In this work, a model of a wind driven by radiation pressure on dust was developed. The wind was composed of gas and dust and was treated as a two-component fluid. The equations of motion for the gas and dust were coupled through a collision term which accounts for the transfer of momentum between the two fluids. The dust was assumed to form instantaneously near the sonic point of the flow with either a power law or log-normal size distribution. As the dust was blown outward in the wind, it interacted with the gas and was modified by the gas in the following two ways: (i)physical sputtering if the dust-gas relative velocity exceeded a velocity threshold that depended upon the surface binding energy of the dust material as well as the mass of the impinging gas atoms; and (ii)chemical sputtering if the temperature of the dust grains were within the range of temperatures that allows any molecules bound to the surface of the dust grain to desorb. To study the effects of physical and chemical sputtering, the size distribution of dust grains was calculated at every point in the flow. It was found that physical sputtering dominates when the stellar luminosity and effective temperature were high. This created the large dust-gas drift velocity needed to produce collisions energetic enough to physically sputter the grains. Chemical sputtering was found to be important when the stellar luminosity and temperature were low. This allowed the grains to remain for a longer time in the region where the atomic hydrogen density was high and also where the grain temperature was in the range of 400 800 K, as this is the temperature range where the chemical sputtering rate peaks. The model developed in this work was used to estimate the amount of carbon dust injected into the galaxy by carbon- rich Asymptotic Giant Branch (AGB) stars. It was found that these stars inject 1.48 × 10-5 M☉ /yr of carbon dust into the galaxy; this value is a factor of 60 less than other current estimates. However, only about 50% of the carbon-rich AGB stars were included in this calculation. This was due to a limitation of the current work which is only reliable for optically-thin stellar atmospheres. Estimates were made for the optically thick stars that raised the amount of dust mass injected into the galaxy to 5.1 × 10-5 M☉ /yr.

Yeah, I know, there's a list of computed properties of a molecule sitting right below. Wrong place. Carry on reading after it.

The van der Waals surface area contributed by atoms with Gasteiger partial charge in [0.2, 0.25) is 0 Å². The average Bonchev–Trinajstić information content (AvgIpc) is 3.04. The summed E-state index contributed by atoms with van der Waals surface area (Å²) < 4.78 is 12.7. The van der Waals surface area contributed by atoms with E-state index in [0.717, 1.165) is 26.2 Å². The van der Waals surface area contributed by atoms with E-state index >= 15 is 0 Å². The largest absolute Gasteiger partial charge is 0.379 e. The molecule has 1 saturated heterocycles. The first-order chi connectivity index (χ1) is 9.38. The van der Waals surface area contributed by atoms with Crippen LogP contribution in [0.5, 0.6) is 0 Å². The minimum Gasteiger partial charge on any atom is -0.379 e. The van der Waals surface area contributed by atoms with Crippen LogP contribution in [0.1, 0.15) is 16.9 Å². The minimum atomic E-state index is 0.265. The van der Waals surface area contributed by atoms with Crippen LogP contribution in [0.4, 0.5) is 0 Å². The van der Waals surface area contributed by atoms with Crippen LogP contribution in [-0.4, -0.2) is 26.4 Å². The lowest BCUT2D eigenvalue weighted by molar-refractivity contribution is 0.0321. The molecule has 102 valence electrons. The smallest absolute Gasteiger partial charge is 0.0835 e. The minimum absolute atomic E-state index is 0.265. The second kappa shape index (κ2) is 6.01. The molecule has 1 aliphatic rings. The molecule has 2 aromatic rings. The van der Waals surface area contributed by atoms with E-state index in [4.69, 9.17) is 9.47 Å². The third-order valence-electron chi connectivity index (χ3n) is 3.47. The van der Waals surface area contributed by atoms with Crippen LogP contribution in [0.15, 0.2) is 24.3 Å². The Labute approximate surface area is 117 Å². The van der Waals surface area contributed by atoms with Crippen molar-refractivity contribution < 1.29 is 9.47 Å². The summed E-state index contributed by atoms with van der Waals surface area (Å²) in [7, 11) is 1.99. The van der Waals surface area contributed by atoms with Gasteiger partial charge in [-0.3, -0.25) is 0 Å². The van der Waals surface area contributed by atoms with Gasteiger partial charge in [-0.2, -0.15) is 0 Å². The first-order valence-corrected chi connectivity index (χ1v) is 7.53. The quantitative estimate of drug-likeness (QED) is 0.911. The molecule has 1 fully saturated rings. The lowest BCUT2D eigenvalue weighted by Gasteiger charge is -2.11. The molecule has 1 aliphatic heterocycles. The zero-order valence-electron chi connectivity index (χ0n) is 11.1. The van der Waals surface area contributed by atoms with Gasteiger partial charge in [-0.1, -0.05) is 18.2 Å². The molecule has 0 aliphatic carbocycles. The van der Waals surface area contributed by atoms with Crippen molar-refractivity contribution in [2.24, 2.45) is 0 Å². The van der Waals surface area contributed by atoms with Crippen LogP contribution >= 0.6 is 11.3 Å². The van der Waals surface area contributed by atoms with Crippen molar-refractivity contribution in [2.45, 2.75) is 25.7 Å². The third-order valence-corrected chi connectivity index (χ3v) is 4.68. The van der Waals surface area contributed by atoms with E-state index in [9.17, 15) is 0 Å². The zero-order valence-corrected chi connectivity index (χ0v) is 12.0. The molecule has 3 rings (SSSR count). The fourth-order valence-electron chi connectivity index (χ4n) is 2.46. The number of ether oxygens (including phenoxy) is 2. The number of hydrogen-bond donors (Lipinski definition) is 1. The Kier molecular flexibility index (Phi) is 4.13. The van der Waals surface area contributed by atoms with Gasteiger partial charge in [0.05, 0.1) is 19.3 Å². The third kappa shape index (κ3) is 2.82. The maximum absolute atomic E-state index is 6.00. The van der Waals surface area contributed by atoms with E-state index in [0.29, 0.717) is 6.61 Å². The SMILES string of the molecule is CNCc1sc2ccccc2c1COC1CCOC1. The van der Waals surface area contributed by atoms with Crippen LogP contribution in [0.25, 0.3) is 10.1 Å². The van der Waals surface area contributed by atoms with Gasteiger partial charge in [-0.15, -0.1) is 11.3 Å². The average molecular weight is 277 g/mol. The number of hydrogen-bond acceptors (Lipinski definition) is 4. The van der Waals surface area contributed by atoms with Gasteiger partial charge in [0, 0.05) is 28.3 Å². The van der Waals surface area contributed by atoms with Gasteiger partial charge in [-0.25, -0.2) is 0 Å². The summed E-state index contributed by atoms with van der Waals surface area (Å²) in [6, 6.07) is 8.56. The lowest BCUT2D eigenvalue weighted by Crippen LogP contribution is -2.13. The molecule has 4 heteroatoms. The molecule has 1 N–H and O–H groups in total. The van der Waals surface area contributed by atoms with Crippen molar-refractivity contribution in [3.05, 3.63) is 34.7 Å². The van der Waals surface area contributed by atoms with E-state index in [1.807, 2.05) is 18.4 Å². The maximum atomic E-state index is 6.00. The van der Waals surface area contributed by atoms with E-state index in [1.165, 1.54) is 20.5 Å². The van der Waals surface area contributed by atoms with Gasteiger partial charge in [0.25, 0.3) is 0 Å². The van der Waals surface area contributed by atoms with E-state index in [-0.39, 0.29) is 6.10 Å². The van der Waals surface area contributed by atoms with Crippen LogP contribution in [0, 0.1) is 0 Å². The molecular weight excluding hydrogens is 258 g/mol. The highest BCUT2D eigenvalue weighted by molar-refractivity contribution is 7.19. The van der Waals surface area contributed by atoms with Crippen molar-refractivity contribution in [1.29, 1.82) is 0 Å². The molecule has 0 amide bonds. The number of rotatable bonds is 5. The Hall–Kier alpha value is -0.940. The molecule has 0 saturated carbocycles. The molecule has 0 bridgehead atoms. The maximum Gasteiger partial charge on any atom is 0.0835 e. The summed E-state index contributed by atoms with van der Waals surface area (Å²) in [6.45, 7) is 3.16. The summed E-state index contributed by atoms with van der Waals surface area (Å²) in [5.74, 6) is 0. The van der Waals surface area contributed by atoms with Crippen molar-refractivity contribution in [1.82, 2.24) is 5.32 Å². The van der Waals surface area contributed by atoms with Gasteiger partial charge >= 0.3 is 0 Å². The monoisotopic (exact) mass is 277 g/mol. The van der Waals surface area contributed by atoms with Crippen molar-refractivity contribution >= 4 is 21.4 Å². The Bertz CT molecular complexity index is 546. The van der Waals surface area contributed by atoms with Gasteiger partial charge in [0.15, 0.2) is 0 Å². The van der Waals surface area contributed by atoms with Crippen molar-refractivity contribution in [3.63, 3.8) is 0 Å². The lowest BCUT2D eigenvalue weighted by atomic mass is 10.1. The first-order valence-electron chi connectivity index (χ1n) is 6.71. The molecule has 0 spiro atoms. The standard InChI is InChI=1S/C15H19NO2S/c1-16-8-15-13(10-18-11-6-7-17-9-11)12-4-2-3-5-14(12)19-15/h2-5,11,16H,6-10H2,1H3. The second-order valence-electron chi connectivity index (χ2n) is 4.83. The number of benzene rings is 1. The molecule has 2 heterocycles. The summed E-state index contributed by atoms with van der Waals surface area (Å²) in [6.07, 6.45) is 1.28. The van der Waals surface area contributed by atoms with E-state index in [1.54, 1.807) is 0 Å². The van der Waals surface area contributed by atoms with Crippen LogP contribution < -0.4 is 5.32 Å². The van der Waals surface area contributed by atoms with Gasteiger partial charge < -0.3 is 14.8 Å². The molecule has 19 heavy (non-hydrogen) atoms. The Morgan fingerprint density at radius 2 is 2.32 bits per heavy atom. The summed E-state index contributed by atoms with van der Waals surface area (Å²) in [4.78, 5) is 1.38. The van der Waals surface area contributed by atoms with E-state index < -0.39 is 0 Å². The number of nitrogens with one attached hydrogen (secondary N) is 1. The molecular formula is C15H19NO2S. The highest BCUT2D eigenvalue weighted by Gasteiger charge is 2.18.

- Pub Date:
- August 2002
- Physics: Astronomy and Astrophysics